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Lakers can upgrade outside shooting from within

November 1, 2011 |  3:29 pm

Lakers guard Steve Blake hopes to improve his shooting.

Every offseason workout involves some variation regarding the Lakers' shooting.

Guard Steve Blake spent part of his summer altering the arc of his shot. Forwards Matt Barnes and Devin Ebanks as well as rookie guard Darius Morris said their main focus this offseason involved shooting. Though rookie Andrew Goudelock has mostly concentrated on improving his ballhandling and shooting, he said he still takes at least 1,000 shots per day. That doesn't include the likelihood that Kobe Bryant, Derek Fisher and, yes, even Metta World Peace have focused on last season's outside shooting inconsistency as well.

Offseason workouts should always be taken with a grain of salt. After all, when is the last time you heard an athlete admit they gained weight, regressed and took it easy during the offseason? Exactly zero. But I find it highly possible that the Lakers can improve their outside shooting collectively from last year's numbers. Then, the  Lakers shot 35.2% from the three-point range in the regular season, 28.9% in the postseason  and 37.5% from shots from within 16-23 feet, according to Hoopdata. It's not a stretch to think Bryant (32.3%) will improve his shot after a prolonged restful offseason. The improvements individually may not seem like much. But any uptick from Fisher (39.6), Blake (37.8%) and World Peace (35.6%) could be vital. Small contributions from Ebanks, Goudelock and Morris would also help.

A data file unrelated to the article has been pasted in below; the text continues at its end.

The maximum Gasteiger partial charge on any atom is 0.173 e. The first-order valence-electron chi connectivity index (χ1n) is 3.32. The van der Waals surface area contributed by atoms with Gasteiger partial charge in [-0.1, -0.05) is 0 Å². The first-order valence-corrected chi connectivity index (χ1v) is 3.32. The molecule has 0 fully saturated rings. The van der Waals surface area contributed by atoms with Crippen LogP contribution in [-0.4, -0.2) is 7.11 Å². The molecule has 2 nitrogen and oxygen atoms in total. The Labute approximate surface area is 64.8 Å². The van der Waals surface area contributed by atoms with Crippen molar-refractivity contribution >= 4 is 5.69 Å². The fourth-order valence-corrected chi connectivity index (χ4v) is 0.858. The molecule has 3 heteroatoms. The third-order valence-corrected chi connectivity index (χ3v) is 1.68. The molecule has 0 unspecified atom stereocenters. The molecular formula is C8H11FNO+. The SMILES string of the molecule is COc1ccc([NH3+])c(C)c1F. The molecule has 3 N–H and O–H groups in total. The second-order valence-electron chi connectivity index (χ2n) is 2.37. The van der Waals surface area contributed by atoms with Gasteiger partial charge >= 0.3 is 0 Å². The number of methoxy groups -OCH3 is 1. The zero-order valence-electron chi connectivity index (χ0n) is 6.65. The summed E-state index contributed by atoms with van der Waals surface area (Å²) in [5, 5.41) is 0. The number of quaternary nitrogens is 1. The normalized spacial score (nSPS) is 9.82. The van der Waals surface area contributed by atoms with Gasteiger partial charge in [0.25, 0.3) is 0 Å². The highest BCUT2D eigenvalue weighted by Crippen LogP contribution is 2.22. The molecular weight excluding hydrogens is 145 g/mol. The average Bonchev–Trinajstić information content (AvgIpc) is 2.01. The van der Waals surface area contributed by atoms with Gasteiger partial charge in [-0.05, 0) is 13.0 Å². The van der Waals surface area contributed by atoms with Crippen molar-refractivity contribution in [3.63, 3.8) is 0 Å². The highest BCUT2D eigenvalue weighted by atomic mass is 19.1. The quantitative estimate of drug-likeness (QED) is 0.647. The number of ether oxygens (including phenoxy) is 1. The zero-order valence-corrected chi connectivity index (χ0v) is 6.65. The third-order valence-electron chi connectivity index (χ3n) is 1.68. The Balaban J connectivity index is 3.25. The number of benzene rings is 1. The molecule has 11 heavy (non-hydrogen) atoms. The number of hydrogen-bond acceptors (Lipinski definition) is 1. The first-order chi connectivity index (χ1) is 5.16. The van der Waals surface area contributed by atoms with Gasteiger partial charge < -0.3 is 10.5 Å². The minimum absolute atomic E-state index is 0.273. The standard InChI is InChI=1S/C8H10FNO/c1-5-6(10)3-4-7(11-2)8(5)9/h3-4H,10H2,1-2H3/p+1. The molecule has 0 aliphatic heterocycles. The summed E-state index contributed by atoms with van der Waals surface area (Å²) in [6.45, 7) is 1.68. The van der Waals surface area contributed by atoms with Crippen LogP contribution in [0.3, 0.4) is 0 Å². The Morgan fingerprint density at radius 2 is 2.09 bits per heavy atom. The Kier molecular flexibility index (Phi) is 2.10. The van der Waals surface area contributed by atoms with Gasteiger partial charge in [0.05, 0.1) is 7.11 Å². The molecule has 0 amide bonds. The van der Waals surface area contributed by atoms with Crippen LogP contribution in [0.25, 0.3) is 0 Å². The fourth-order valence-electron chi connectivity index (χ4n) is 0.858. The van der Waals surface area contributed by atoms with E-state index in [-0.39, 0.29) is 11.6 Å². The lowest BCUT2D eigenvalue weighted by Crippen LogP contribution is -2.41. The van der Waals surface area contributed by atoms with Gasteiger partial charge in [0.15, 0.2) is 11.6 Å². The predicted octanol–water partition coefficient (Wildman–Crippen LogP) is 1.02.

The key, however, will involve staying consistently strong without changing the team identity as an inside-out team. Last season, the Lakers appeared unstoppable from three-point range but quickly cooled off once defenses adjusted on the perimeter. The Lakers remained stubbornly trigger-happy even when shots stopped falling. Even so, even marginal improvement from a handful of players will prove significant in ensuring Pau Gasol and Andrew Bynum receive consistent looks in the post, an area that remained inconsistent last season partly because the team's poor outside shooting prompted teams to flood the paint. Besides, the Lakers don't have the finances to make significant upgrades regarding anything, let alone outside shooting.

So as much as it is necessary not to make too much of many players touting how much they've worked on their jumpers, it may be the best option the Lakers have in correcting one of last season's most egregious problems.  


How can the Lakers upgrade at point guard?

How much change should the Lakers make to their roster?

--Mark Medina

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Photo: Lakers guard Steve Blake Credit: Mariah Tauger / Los Angeles Times / October 26, 2010